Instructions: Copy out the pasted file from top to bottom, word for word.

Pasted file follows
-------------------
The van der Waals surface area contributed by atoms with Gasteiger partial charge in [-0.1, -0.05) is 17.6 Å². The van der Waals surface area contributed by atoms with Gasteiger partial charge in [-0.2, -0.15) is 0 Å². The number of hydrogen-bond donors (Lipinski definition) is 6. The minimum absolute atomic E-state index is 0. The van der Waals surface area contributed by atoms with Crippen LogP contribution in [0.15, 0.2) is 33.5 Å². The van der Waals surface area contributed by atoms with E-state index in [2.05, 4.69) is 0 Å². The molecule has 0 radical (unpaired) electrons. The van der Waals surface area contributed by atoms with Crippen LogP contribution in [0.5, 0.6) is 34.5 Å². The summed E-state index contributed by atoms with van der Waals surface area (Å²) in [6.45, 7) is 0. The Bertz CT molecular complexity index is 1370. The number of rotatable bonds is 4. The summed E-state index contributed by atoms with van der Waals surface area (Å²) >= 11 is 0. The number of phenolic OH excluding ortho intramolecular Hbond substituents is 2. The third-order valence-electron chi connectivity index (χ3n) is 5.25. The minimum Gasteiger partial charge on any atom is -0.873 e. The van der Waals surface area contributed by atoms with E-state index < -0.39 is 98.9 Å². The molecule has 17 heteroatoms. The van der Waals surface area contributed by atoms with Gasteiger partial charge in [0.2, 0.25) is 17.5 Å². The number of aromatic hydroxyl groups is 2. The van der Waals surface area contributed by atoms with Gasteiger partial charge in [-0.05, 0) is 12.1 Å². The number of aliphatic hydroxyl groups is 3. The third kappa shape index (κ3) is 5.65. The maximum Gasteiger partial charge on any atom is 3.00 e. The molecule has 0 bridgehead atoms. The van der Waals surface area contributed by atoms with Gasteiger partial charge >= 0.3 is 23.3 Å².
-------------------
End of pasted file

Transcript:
The van der Waals surface area contributed by atoms with Gasteiger partial charge in [-0.1, -0.05) is 17.6 Å². The van der Waals surface area contributed by atoms with Gasteiger partial charge in [-0.2, -0.15) is 0 Å². The number of hydrogen-bond donors (Lipinski definition) is 6. The minimum absolute atomic E-state index is 0. The van der Waals surface area contributed by atoms with Crippen LogP contribution in [0.15, 0.2) is 33.5 Å². The van der Waals surface area contributed by atoms with E-state index in [2.05, 4.69) is 0 Å². The molecule has 0 radical (unpaired) electrons. The van der Waals surface area contributed by atoms with Crippen LogP contribution in [0.5, 0.6) is 34.5 Å². The summed E-state index contributed by atoms with van der Waals surface area (Å²) in [6.45, 7) is 0. The Bertz CT molecular complexity index is 1370. The number of rotatable bonds is 4. The summed E-state index contributed by atoms with van der Waals surface area (Å²) >= 11 is 0. The number of phenolic OH excluding ortho intramolecular Hbond substituents is 2. The third-order valence-electron chi connectivity index (χ3n) is 5.25. The minimum Gasteiger partial charge on any atom is -0.873 e. The van der Waals surface area contributed by atoms with E-state index < -0.39 is 98.9 Å². The molecule has 17 heteroatoms. The van der Waals surface area contributed by atoms with Gasteiger partial charge in [0.2, 0.25) is 17.5 Å². The number of aromatic hydroxyl groups is 2. The van der Waals surface area contributed by atoms with Gasteiger partial charge in [-0.05, 0) is 12.1 Å². The number of aliphatic hydroxyl groups is 3. The third kappa shape index (κ3) is 5.65. The maximum Gasteiger partial charge on any atom is 3.00 e. The molecule has 0 bridgehead atoms. The van der Waals surface area contributed by atoms with Gasteiger partial charge >= 0.3 is 23.3 Å².